Yogurt: $.35 or less per individual cup or $1.50 for large serving container (organic)

Milk: $2/gallon for hormone-free, non-organic or $3/half gallon of organic (which I buy for my 16 month old)

Freezer waffles: $.12/waffle or less (my son’s favorite breakfast – and perfect when we’re running late in the morning… aka always!)

Toilet paper: $.01/square foot (how to determine the per square foot price)

Tissue: $.50/box or less

Shampoo: $.50/bottle or less

Toothpaste, toothbrushes, mouthwash, dental floss: Free

Deodorant: Free

Body Wash / Body Lotion: $1.00 per bottle or less

Shaving Cream & Razors: No more than $1, but usually free

Disposable Diapers: $.10/diaper or less

Produce: For most items, I aim to pay no more than $1/pound. The exceptions include:

  • Potatoes (non-organic) – $1/5 lbs.
  • Potatoes (organic) – $2.50/5 lbs. (often at Whole Foods)
  • Avocado – $.75 each (this is a great example of “if you live in California, you probably think that’s an insanely high price”)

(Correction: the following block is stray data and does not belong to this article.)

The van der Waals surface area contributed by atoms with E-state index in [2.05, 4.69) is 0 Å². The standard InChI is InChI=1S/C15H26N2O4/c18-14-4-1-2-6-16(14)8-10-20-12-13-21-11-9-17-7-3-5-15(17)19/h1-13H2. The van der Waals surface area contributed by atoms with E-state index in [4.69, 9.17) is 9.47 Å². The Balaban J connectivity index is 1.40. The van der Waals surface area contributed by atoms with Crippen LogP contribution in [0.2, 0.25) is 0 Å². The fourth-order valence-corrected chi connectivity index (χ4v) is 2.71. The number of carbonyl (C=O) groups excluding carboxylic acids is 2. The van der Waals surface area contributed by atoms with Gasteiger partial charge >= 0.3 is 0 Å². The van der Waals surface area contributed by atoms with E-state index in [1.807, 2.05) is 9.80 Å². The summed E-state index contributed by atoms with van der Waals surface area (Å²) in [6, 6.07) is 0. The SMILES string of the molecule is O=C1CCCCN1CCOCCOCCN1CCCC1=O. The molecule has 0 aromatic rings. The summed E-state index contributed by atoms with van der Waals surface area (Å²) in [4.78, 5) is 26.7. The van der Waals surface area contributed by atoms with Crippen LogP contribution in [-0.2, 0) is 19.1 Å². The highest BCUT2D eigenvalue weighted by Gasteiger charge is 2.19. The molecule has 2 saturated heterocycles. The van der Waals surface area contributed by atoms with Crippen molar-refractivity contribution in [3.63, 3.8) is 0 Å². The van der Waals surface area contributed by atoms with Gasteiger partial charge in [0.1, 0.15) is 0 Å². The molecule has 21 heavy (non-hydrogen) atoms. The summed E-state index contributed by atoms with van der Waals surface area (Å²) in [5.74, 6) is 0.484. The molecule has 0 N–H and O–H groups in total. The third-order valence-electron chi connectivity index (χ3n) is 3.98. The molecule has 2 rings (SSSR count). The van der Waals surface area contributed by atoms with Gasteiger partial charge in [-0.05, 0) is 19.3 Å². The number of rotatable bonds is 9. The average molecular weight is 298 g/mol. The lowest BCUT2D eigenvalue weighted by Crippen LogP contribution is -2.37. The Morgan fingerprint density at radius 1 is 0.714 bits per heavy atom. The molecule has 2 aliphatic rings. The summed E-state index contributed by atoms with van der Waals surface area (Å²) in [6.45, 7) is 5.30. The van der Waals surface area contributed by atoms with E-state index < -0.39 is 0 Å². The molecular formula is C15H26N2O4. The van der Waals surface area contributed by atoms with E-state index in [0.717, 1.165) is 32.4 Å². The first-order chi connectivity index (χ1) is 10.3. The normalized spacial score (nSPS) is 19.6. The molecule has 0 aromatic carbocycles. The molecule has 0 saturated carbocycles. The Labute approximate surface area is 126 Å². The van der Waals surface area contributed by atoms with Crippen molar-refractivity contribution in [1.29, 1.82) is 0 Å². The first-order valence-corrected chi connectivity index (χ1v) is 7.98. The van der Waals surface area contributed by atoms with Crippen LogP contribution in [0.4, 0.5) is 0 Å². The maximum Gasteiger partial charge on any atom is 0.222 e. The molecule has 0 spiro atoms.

• Pepper – $.50 each (if someone had told me three years ago, when I was living in Israel, that I’d be psyched about paying 2 NIS for one lousy pepper, I’d have told them they were crazy!)

Remember: One of the best ways to save on produce is to buy when it’s in season. For other money-saving tips, check out my post on How to Save on Produce.

There are many, many more products that I buy on a weekly or monthly basis, but these are the most universal ones I could pluck off my mental list. I’d love to hear how your prices compare to mine. And be sure to include where you’re from, so we can have a sense of comparison.

P.S. For tips on how to calculate the best deals in your area, please check out my post on How to Make a Price Book.


  1. I just paid 13.90 shekel a kilo for peppers thanks to high veggie costs post extra hot summer and chaggim price hike.
    2 shekel seems like a bargain 🙂

    • It was 2 NIS per pepper, not kilo, but knowing the prices there does make me feel slightly less like a “friar” for spending so much on produce. (Peppers are normally $1-1.50/pepper!)

  2. Love this post!